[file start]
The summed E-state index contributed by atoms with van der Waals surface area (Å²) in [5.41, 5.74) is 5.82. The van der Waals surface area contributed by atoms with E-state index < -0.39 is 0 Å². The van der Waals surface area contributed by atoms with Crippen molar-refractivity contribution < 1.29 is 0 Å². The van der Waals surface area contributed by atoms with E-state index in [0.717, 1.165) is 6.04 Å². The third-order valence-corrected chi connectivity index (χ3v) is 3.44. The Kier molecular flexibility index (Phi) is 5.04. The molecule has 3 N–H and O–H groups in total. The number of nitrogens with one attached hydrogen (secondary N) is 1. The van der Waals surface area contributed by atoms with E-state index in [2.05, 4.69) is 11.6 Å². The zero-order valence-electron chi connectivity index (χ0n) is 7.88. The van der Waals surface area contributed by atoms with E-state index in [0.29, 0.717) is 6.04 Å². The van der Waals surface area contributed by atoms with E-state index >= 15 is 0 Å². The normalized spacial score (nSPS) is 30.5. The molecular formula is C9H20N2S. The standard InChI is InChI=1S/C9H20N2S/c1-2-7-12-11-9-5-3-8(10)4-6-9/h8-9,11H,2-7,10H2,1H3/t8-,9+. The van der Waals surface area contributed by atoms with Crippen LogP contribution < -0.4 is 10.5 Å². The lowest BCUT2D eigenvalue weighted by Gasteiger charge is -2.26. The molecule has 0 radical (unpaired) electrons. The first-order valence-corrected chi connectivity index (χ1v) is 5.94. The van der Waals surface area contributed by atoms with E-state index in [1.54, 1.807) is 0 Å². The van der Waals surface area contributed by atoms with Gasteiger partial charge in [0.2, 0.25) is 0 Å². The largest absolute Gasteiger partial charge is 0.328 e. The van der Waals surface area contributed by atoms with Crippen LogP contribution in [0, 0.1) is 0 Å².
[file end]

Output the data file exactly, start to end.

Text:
The summed E-state index contributed by atoms with van der Waals surface area (Å²) in [5.41, 5.74) is 5.82. The van der Waals surface area contributed by atoms with E-state index < -0.39 is 0 Å². The van der Waals surface area contributed by atoms with Crippen molar-refractivity contribution < 1.29 is 0 Å². The van der Waals surface area contributed by atoms with E-state index in [0.717, 1.165) is 6.04 Å². The third-order valence-corrected chi connectivity index (χ3v) is 3.44. The Kier molecular flexibility index (Phi) is 5.04. The molecule has 3 N–H and O–H groups in total. The number of nitrogens with one attached hydrogen (secondary N) is 1. The van der Waals surface area contributed by atoms with E-state index in [2.05, 4.69) is 11.6 Å². The zero-order valence-electron chi connectivity index (χ0n) is 7.88. The van der Waals surface area contributed by atoms with E-state index in [0.29, 0.717) is 6.04 Å². The van der Waals surface area contributed by atoms with E-state index >= 15 is 0 Å². The normalized spacial score (nSPS) is 30.5. The molecular formula is C9H20N2S. The standard InChI is InChI=1S/C9H20N2S/c1-2-7-12-11-9-5-3-8(10)4-6-9/h8-9,11H,2-7,10H2,1H3/t8-,9+. The van der Waals surface area contributed by atoms with Crippen LogP contribution < -0.4 is 10.5 Å². The lowest BCUT2D eigenvalue weighted by Gasteiger charge is -2.26. The molecule has 0 radical (unpaired) electrons. The first-order valence-corrected chi connectivity index (χ1v) is 5.94. The van der Waals surface area contributed by atoms with E-state index in [1.54, 1.807) is 0 Å². The van der Waals surface area contributed by atoms with Gasteiger partial charge in [0.2, 0.25) is 0 Å². The largest absolute Gasteiger partial charge is 0.328 e. The van der Waals surface area contributed by atoms with Crippen LogP contribution in [0, 0.1) is 0 Å².